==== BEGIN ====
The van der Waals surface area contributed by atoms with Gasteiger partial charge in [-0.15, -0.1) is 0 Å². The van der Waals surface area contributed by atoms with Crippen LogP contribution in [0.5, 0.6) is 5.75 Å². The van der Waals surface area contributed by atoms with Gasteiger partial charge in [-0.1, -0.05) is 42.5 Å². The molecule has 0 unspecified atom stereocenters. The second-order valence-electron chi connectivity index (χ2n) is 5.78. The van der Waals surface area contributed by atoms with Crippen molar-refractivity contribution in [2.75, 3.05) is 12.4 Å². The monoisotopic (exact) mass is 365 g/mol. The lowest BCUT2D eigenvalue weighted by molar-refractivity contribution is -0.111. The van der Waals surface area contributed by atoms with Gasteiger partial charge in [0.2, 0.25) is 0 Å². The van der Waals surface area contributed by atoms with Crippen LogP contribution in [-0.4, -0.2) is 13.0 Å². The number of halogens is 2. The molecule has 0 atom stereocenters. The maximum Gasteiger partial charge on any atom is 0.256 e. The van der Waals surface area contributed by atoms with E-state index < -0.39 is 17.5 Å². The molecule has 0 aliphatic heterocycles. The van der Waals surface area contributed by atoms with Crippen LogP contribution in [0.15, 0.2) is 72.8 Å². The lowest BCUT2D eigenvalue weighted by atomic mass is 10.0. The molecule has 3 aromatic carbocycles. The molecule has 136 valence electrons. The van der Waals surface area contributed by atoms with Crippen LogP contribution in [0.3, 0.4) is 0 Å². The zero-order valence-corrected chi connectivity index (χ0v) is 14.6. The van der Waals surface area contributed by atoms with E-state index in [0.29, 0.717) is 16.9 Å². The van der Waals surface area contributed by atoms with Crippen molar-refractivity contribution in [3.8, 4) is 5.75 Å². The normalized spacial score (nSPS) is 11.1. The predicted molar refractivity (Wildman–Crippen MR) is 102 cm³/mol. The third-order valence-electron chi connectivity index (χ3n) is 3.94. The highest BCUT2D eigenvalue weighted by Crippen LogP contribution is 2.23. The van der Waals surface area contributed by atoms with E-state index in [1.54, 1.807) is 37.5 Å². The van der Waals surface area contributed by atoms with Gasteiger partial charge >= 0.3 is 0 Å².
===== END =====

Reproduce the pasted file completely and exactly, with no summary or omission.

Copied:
The van der Waals surface area contributed by atoms with Gasteiger partial charge in [-0.15, -0.1) is 0 Å². The van der Waals surface area contributed by atoms with Crippen LogP contribution in [0.5, 0.6) is 5.75 Å². The van der Waals surface area contributed by atoms with Gasteiger partial charge in [-0.1, -0.05) is 42.5 Å². The molecule has 0 unspecified atom stereocenters. The second-order valence-electron chi connectivity index (χ2n) is 5.78. The van der Waals surface area contributed by atoms with Crippen molar-refractivity contribution in [2.75, 3.05) is 12.4 Å². The monoisotopic (exact) mass is 365 g/mol. The lowest BCUT2D eigenvalue weighted by molar-refractivity contribution is -0.111. The van der Waals surface area contributed by atoms with Gasteiger partial charge in [0.2, 0.25) is 0 Å². The van der Waals surface area contributed by atoms with Crippen LogP contribution in [-0.4, -0.2) is 13.0 Å². The number of halogens is 2. The molecule has 0 atom stereocenters. The maximum Gasteiger partial charge on any atom is 0.256 e. The van der Waals surface area contributed by atoms with E-state index < -0.39 is 17.5 Å². The molecule has 0 aliphatic heterocycles. The van der Waals surface area contributed by atoms with Crippen LogP contribution in [0.15, 0.2) is 72.8 Å². The lowest BCUT2D eigenvalue weighted by atomic mass is 10.0. The molecule has 3 aromatic carbocycles. The molecule has 136 valence electrons. The van der Waals surface area contributed by atoms with Crippen LogP contribution in [0.3, 0.4) is 0 Å². The zero-order valence-corrected chi connectivity index (χ0v) is 14.6. The van der Waals surface area contributed by atoms with E-state index in [0.29, 0.717) is 16.9 Å². The van der Waals surface area contributed by atoms with Crippen molar-refractivity contribution in [3.8, 4) is 5.75 Å². The normalized spacial score (nSPS) is 11.1. The predicted molar refractivity (Wildman–Crippen MR) is 102 cm³/mol. The third-order valence-electron chi connectivity index (χ3n) is 3.94. The highest BCUT2D eigenvalue weighted by Crippen LogP contribution is 2.23. The van der Waals surface area contributed by atoms with E-state index in [1.54, 1.807) is 37.5 Å². The van der Waals surface area contributed by atoms with Gasteiger partial charge >= 0.3 is 0 Å².